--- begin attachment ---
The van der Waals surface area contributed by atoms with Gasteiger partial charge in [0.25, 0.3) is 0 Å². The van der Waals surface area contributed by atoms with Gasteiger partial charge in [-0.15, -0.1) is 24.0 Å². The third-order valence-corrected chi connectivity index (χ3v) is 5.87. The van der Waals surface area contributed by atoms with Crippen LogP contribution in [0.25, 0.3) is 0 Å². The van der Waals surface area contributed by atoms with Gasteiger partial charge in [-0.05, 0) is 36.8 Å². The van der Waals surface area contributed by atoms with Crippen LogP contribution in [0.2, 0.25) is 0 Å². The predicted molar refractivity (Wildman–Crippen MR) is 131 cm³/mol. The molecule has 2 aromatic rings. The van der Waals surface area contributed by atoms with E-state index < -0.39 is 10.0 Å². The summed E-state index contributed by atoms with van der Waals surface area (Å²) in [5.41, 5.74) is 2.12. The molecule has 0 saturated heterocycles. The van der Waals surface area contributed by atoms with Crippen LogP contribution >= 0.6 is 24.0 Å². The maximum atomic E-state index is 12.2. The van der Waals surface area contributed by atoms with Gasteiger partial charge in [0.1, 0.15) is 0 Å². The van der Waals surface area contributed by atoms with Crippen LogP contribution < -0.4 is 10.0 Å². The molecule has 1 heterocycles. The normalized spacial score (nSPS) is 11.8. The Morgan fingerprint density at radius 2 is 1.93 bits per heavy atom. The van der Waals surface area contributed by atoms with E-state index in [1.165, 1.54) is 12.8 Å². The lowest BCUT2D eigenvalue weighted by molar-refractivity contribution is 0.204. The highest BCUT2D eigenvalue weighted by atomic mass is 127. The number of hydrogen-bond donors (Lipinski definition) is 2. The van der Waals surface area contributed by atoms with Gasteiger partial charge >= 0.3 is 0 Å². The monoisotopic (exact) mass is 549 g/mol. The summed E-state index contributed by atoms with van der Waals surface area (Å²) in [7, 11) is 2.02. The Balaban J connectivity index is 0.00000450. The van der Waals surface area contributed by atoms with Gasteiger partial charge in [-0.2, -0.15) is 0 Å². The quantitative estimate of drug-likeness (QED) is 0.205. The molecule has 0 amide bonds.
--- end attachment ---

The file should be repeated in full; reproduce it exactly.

The van der Waals surface area contributed by atoms with Gasteiger partial charge in [0.25, 0.3) is 0 Å². The van der Waals surface area contributed by atoms with Gasteiger partial charge in [-0.15, -0.1) is 24.0 Å². The third-order valence-corrected chi connectivity index (χ3v) is 5.87. The van der Waals surface area contributed by atoms with Crippen LogP contribution in [0.25, 0.3) is 0 Å². The van der Waals surface area contributed by atoms with Gasteiger partial charge in [-0.05, 0) is 36.8 Å². The van der Waals surface area contributed by atoms with Crippen LogP contribution in [0.2, 0.25) is 0 Å². The predicted molar refractivity (Wildman–Crippen MR) is 131 cm³/mol. The molecule has 2 aromatic rings. The van der Waals surface area contributed by atoms with E-state index < -0.39 is 10.0 Å². The summed E-state index contributed by atoms with van der Waals surface area (Å²) in [5.41, 5.74) is 2.12. The molecule has 0 saturated heterocycles. The van der Waals surface area contributed by atoms with Crippen LogP contribution >= 0.6 is 24.0 Å². The maximum atomic E-state index is 12.2. The van der Waals surface area contributed by atoms with Gasteiger partial charge in [0.1, 0.15) is 0 Å². The van der Waals surface area contributed by atoms with Crippen LogP contribution < -0.4 is 10.0 Å². The molecule has 1 heterocycles. The normalized spacial score (nSPS) is 11.8. The Morgan fingerprint density at radius 2 is 1.93 bits per heavy atom. The van der Waals surface area contributed by atoms with E-state index in [1.165, 1.54) is 12.8 Å². The lowest BCUT2D eigenvalue weighted by molar-refractivity contribution is 0.204. The highest BCUT2D eigenvalue weighted by atomic mass is 127. The number of hydrogen-bond donors (Lipinski definition) is 2. The van der Waals surface area contributed by atoms with Gasteiger partial charge >= 0.3 is 0 Å². The monoisotopic (exact) mass is 549 g/mol. The summed E-state index contributed by atoms with van der Waals surface area (Å²) in [7, 11) is 2.02. The Balaban J connectivity index is 0.00000450. The van der Waals surface area contributed by atoms with Gasteiger partial charge in [-0.2, -0.15) is 0 Å². The quantitative estimate of drug-likeness (QED) is 0.205. The molecule has 0 amide bonds.